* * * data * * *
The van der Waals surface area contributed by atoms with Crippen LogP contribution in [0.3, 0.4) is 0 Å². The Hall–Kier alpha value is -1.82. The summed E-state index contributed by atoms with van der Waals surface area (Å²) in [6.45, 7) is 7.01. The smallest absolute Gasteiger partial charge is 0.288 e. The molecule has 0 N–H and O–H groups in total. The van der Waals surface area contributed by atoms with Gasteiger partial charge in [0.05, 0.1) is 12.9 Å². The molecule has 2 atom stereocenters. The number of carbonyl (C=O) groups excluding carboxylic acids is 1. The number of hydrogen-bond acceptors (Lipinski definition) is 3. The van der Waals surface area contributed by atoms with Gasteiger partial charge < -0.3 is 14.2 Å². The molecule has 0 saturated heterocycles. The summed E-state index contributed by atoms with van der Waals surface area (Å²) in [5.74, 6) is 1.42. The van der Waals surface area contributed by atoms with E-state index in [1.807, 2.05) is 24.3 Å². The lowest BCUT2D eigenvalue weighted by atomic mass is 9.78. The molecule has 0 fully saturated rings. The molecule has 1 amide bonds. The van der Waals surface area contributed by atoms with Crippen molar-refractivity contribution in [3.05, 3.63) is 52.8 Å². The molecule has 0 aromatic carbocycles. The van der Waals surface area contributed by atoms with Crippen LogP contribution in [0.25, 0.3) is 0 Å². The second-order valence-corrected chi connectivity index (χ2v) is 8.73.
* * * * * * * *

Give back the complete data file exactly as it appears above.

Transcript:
The van der Waals surface area contributed by atoms with Crippen LogP contribution in [0.3, 0.4) is 0 Å². The Hall–Kier alpha value is -1.82. The summed E-state index contributed by atoms with van der Waals surface area (Å²) in [6.45, 7) is 7.01. The smallest absolute Gasteiger partial charge is 0.288 e. The molecule has 0 N–H and O–H groups in total. The van der Waals surface area contributed by atoms with Gasteiger partial charge in [0.05, 0.1) is 12.9 Å². The molecule has 2 atom stereocenters. The number of carbonyl (C=O) groups excluding carboxylic acids is 1. The number of hydrogen-bond acceptors (Lipinski definition) is 3. The van der Waals surface area contributed by atoms with Gasteiger partial charge < -0.3 is 14.2 Å². The molecule has 0 saturated heterocycles. The summed E-state index contributed by atoms with van der Waals surface area (Å²) in [5.74, 6) is 1.42. The van der Waals surface area contributed by atoms with E-state index in [1.807, 2.05) is 24.3 Å². The lowest BCUT2D eigenvalue weighted by atomic mass is 9.78. The molecule has 0 fully saturated rings. The molecule has 1 amide bonds. The van der Waals surface area contributed by atoms with Crippen molar-refractivity contribution in [3.05, 3.63) is 52.8 Å². The molecule has 0 aromatic carbocycles. The van der Waals surface area contributed by atoms with Crippen LogP contribution in [0.25, 0.3) is 0 Å². The second-order valence-corrected chi connectivity index (χ2v) is 8.73.